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XOMAZYME-CD5 PLUS POISED TO ENTER PHASE III RHEUMATOID ARTHRITIS TRIALS

Executive Summary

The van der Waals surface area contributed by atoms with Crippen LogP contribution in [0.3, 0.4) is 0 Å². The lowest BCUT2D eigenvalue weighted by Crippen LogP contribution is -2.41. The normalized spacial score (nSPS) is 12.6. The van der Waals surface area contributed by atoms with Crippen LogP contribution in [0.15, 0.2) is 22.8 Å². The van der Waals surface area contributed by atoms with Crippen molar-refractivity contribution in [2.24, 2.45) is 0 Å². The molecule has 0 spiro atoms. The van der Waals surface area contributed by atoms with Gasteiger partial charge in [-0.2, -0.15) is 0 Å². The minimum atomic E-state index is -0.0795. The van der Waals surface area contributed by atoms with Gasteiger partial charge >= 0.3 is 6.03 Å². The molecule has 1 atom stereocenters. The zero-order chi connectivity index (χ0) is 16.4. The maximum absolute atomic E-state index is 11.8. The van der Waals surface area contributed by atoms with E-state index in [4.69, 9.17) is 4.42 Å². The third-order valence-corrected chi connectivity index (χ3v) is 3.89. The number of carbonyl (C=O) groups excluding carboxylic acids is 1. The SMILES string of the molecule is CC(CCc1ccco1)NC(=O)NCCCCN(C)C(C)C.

XOMAZYME-CD5 PLUS POISED TO ENTER PHASE III RHEUMATOID ARTHRITIS TRIALS, Xoma Chairman Steven Mendell told the annual Robertson Stephens medical conference in New York City Nov. 27. "Those studies will be starting next month," Mendell said, "and will carry on for the next two years." The immunotoxin product (formerly called XomaZyme-H65) has had a PLA pending for the treatment of graft v. host disease since Dec. 22, 1988. It was the first PLA for Xoma, and the first submission to FDA for any monoclonal antibody-based immunotoxin. CD5-Plus is also being studied for the prevention of GvHD as well as the treatment of Type I diabetes and lupus. Mendell reported that the drug has been clinically examined in 95 arthritis patients to date. The company presented data from a 60-person Phase II trial to an Oct. 30 meeting of the American College of Rheumatology. All patients had failed treatment with either azathioprine (Burroughs Wellcome's Imuran) or methotrexate. All were given a single five-day course of treatment with CD5 Plus. The study resulted in 50%-75% of the patients having benefit for at least 30 days, over 50% for two months, and 10%-30% for at least five months. Some patients were retreated to evaluate multiple uses of the drug. In the battle of monoclonal antibody gram negative sepsis and septic shock treatments between Xomen-E5 and Centocor's Centoxin, Mendell stressed that Xoma would be supported by the 750-person detail force of Pfizer's Roerig subsidiary under a June 1987 licensing agreement. Asked what would differentiate Xomen-E5 from Centoxin if the Centocor product makes it first to the market, Mendell said: "The primary thing we have going for us, the tremendous advantage, is that we have the Pfizer sales force and organization. Here you have an established sales force, that is familiar with the medical community, that understands the advantages of these products, and I think that's the reason we'll lead in terms of worldwide market penetration." Xoma filed the NDA for E5 six months ahead of Centocor's for Centoxin; Mendell's remarks suggest that while Xoma is not counting on being the first septic shock treatment approved. Xoma believes that superior marketing power will even out any advantages Centoxin would have in being first to market. Xoma recently disclosed in financial filings that FDA has requested "additional information" about Xomen-E5 ("The Pink Sheet" Aug. 27, In Brief). Clarifying the misinterpretation that that request raised in the minds of some in the financial community, Mendell stressed that the request was routine: FDA has "not requested any additional clinical trials. They are just responding to data previously submitted." Updating the patient infringement lawsuit filed by Xoma against Centocor, Mendell said "the trial date is set for July of next year." Xoma received a patient for therapeutic use of mammalian-source monoclonal antibodies for treatment of sepsis on April 17, 1990 and filed suit the same day ("The Pink Sheet" April 23, T&G-11). He would not comment on whether Pfizer was participating financially in the suit.

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